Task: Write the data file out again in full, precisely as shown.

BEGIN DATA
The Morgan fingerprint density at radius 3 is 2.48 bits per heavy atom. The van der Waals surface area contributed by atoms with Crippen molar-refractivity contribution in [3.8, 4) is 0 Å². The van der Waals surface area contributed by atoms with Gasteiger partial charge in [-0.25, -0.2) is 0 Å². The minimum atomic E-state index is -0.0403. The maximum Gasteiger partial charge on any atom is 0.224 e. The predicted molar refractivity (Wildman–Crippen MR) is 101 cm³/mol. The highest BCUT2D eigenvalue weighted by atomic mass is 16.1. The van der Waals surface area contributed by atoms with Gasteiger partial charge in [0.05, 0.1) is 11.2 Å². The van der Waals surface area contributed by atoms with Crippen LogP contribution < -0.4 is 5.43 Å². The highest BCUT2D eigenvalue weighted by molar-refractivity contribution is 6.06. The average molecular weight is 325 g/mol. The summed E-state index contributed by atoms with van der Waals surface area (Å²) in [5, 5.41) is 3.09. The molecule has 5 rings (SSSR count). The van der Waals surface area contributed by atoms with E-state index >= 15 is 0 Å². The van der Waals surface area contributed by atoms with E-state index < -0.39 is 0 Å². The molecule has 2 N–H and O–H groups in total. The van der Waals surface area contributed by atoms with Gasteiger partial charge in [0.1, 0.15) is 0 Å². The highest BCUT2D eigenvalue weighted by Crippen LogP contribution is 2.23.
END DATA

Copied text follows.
The Morgan fingerprint density at radius 3 is 2.48 bits per heavy atom. The van der Waals surface area contributed by atoms with Crippen molar-refractivity contribution in [3.8, 4) is 0 Å². The van der Waals surface area contributed by atoms with Gasteiger partial charge in [-0.25, -0.2) is 0 Å². The minimum atomic E-state index is -0.0403. The maximum Gasteiger partial charge on any atom is 0.224 e. The predicted molar refractivity (Wildman–Crippen MR) is 101 cm³/mol. The highest BCUT2D eigenvalue weighted by atomic mass is 16.1. The van der Waals surface area contributed by atoms with Gasteiger partial charge in [0.05, 0.1) is 11.2 Å². The van der Waals surface area contributed by atoms with Crippen LogP contribution < -0.4 is 5.43 Å². The highest BCUT2D eigenvalue weighted by molar-refractivity contribution is 6.06. The average molecular weight is 325 g/mol. The summed E-state index contributed by atoms with van der Waals surface area (Å²) in [5, 5.41) is 3.09. The molecule has 5 rings (SSSR count). The van der Waals surface area contributed by atoms with E-state index >= 15 is 0 Å². The van der Waals surface area contributed by atoms with E-state index < -0.39 is 0 Å². The molecule has 2 N–H and O–H groups in total. The van der Waals surface area contributed by atoms with Gasteiger partial charge in [0.1, 0.15) is 0 Å². The highest BCUT2D eigenvalue weighted by Crippen LogP contribution is 2.23.